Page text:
Are sub-freezing temperatures on their way? Composting with worms does not have to stop during those cold winter months! If you live in a cold climate, your composting worms can continue working when winter approaches. You need to make some decisions. Here are your choices:
- Do nothing.
- Move the worms to a sheltered location.
- Move the worms to a heated location (such as in the house, heated outbuilding, or basement).
Wild worms fend for themselves during freezing temperatures. They dig deep to stay warm. Composting worms are somewhat domesticated because they live in a habitat that you provide. Therefore, you must take action to keep the worms alive over the winter. Or, you can do nothing, and your composting program will likely be OK.
Do Nothing to Your Composting Worms
What happens if you just leave the wiggler worms in the outside worm bin? Worm activity slows down as the temperature drops. Below 40 degrees Fahrenheit, the worms will be at risk of succumbing to the cold. They will burrow toward the warmest part of the bin: the bottom and center.
Any food scraps that you add will increase the temperature slightly. The process of decomposition generates some heat. However, this may not be enough to keep the worms alive.
When the conditions are right, adult composting worms lay eggs. Worms are simultaneous hermaphrodites. This means each worm has female and male reproductive organs. Contented composting worms exchange DNA and produce cocoons.
These cocoons survive freezing temperatures. With a little luck, baby worms will hatch in the spring. Therefore, leaving the worm bin outside in the winter probably won’t be the end of your composting program.
If the worm population does not start to rebound in warm weather, you can order more composting worms from Uncle Jim’s Worm Farm.
Insulate Your Worm Bin
To keep the worms warmer in cold weather, add insulation to the outside of the worm bin. Bales of straw, blankets, used carpet, Styrofoam, a heat mat, or even bubble wrap will suffice. Leave gaps so that fresh air can flow into the bin’s air holes. Be sure not to block the drainage holes.
We cannot guarantee that insulating alone will be enough to save your worms in a colder climate. Insulation can be combined with moving the bin to a sheltered location for extra protection.
Move the Worms to a Sheltered Location
A garage, shed, or outbuilding helps protect the worms from the elements in winter months. Less exposure to cold winds keeps the bin a bit warmer. Add insulation. Try a heat source like a seed tray warming mat or an incandescent light. Even a 7-watt night light can add enough heat to keep the bin from freezing. If you use a light, add a worm bin blanket or newspaper to keep the worms in the dark.
Safety warning: Be careful to prevent a fire or electrocution. Keep heat sources and electrical cords away from moisture and combustibles.
Worm bins can weigh several hundred pounds depending on size and fullness. Harvest some fertilizer to lighten the load. You do not have to move all the worms or the entire bin. You could set up a smaller worm bin in the sheltered location.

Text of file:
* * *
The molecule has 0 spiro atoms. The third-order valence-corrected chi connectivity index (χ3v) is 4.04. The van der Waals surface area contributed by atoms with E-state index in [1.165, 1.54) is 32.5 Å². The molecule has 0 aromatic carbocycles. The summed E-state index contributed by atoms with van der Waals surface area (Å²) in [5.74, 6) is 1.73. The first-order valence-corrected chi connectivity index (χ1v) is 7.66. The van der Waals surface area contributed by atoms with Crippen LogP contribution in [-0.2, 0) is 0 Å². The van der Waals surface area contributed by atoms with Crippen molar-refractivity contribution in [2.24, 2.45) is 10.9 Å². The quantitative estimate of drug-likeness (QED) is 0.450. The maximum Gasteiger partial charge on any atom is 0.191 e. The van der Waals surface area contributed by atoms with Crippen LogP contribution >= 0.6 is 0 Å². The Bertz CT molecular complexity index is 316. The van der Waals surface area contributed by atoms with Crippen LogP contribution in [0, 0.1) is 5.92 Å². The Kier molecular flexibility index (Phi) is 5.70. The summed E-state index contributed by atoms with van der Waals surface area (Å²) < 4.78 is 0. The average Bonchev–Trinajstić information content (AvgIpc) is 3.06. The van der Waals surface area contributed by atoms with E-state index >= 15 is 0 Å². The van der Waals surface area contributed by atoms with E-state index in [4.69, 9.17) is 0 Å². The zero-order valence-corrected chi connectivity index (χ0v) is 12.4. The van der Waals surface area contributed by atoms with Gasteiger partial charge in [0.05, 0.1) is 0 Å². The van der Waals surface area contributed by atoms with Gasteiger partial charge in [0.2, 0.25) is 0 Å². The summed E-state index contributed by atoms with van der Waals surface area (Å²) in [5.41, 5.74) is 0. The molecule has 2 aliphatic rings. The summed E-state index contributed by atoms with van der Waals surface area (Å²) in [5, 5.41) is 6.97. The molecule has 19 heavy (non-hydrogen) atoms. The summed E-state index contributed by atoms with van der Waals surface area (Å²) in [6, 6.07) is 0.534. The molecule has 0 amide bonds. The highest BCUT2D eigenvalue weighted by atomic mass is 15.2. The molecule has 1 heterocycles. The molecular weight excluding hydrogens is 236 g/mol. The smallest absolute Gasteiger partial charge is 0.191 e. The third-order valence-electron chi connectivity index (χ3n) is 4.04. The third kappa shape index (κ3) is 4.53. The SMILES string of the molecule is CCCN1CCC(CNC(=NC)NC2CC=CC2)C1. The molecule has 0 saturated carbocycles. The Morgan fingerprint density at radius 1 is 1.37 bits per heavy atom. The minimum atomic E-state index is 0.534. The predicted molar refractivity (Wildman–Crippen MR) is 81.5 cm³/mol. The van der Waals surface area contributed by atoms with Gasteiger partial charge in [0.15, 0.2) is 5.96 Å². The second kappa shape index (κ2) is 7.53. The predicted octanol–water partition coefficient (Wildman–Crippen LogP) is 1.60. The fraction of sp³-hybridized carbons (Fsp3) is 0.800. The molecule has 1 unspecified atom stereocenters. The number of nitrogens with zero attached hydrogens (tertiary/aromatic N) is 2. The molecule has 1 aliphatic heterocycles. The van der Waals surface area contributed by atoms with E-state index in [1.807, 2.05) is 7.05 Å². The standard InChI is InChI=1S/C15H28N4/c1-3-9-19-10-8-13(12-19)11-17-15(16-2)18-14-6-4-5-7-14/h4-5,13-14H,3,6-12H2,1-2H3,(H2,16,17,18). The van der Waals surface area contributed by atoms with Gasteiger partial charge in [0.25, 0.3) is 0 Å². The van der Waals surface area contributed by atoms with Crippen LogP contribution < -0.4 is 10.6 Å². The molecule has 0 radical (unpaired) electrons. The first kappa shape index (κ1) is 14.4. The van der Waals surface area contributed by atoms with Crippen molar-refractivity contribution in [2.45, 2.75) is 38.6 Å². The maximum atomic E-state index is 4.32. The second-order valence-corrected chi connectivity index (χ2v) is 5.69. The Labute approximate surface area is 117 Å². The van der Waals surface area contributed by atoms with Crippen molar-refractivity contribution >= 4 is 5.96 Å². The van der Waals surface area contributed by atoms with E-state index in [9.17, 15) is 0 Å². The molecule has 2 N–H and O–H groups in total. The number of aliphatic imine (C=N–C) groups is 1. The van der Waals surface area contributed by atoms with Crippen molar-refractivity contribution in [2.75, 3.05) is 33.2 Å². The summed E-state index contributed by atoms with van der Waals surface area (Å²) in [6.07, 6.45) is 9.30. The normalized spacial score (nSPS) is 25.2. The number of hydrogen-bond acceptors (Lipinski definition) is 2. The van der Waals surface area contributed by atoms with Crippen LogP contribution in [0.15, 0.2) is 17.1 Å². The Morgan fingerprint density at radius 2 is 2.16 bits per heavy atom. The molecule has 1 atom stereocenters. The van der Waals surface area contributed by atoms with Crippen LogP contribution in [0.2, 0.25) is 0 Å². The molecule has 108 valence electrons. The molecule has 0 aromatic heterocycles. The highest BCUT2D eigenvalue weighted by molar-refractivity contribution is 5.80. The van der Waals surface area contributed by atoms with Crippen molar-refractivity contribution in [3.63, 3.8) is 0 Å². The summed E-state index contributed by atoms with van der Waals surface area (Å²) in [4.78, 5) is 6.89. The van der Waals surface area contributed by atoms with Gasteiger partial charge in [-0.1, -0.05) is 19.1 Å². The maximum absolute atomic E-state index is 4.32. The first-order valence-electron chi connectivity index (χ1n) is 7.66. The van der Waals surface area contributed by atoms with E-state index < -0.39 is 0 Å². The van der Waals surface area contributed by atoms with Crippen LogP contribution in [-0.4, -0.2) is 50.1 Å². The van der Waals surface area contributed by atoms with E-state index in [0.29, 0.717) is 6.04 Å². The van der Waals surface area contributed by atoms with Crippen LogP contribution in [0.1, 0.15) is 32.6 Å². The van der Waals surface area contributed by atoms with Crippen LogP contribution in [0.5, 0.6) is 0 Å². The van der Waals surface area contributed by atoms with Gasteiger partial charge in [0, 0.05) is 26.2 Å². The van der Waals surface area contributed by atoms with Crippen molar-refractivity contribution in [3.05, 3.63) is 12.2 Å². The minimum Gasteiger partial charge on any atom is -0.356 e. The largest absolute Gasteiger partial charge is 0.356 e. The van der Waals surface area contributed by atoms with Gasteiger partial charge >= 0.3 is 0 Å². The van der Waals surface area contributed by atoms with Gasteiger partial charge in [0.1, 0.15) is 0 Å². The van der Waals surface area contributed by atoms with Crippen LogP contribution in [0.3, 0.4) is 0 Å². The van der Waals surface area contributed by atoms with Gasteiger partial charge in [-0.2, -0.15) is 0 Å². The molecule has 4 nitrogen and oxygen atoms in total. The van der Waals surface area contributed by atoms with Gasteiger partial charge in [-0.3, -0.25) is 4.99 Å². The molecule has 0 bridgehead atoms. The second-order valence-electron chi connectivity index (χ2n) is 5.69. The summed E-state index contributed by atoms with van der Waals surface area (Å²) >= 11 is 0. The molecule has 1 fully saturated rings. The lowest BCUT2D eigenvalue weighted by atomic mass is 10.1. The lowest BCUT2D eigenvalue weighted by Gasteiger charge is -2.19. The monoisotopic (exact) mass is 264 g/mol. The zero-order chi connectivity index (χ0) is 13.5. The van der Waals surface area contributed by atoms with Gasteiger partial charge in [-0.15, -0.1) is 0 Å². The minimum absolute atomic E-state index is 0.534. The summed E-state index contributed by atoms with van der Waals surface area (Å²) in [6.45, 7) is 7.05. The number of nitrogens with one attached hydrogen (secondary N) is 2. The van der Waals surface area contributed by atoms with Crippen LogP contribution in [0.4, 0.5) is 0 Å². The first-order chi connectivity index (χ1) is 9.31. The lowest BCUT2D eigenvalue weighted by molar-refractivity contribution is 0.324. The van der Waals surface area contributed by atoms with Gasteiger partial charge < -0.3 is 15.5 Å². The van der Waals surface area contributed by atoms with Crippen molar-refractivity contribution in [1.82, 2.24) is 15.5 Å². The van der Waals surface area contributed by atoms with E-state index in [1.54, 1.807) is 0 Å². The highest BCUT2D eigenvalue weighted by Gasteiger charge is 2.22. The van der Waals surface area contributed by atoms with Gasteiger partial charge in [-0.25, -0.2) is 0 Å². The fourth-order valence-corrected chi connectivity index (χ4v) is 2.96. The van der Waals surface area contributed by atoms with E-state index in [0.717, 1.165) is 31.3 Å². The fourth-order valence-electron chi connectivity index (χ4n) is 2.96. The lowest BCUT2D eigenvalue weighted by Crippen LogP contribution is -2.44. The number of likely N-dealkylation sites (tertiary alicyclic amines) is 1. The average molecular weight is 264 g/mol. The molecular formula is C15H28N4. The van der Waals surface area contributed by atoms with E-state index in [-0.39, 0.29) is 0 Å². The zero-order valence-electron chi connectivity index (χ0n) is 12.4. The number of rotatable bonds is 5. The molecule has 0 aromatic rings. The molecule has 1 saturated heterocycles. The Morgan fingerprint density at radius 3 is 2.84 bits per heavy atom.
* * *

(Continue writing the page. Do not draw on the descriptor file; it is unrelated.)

Move the Worms to a Heated Location
When you decide to give your composting worms a cozy, heated retreat during the cold winters, you’re not just being kind; you’re setting them up for success. Here’s how to create a worm paradise indoors:
- Find the Perfect Indoor Nook: Think of this as a winter vacation for your worms. Choose a spot in your home that remains relatively warm and constant in temperature. Closets, under the kitchen sink, cabinets, or a quiet corner are all excellent choices. Basements and heated outbuildings work well, too.
- Set Up an Indoor Worm Bin: To make your worms feel at home, prepare a smaller bin that fits comfortably in your chosen indoor space. You can find small-footprint composting bins on our website. It’s like setting up a cozy winter cabin for them. Transfer a portion of your worm population along with some bedding material from the outdoor bin to ensure a smooth transition.
- Enjoy Optimal Conditions: With a stable indoor environment and optimal air temperature, your worms can keep munching on organic waste without interruption. It’s like a warm, all-inclusive resort for your composting crew.
- Easy and Productive: The best part of this setup is the convenience it brings. No need to bundle up and brave the cold to feed your worms. You can tend to their needs from the comfort of your home. Plus, the consistent conditions mean your worms can work around the clock, creating nutrient-rich compost.
- Safety First: While you’re the host with the most, remember to keep things safe. Make sure heat sources are a safe distance from moisture and anything flammable to prevent any unexpected mishaps. Maintaining electrical cords and heat sources is also essential.
Got questions about composting with worms? Check out our blog, buy live worms, and see our indoor composters. We ship worms year-round. They are guaranteed to arrive alive, or we will send new ones. Send your questions to us on social media or through our website.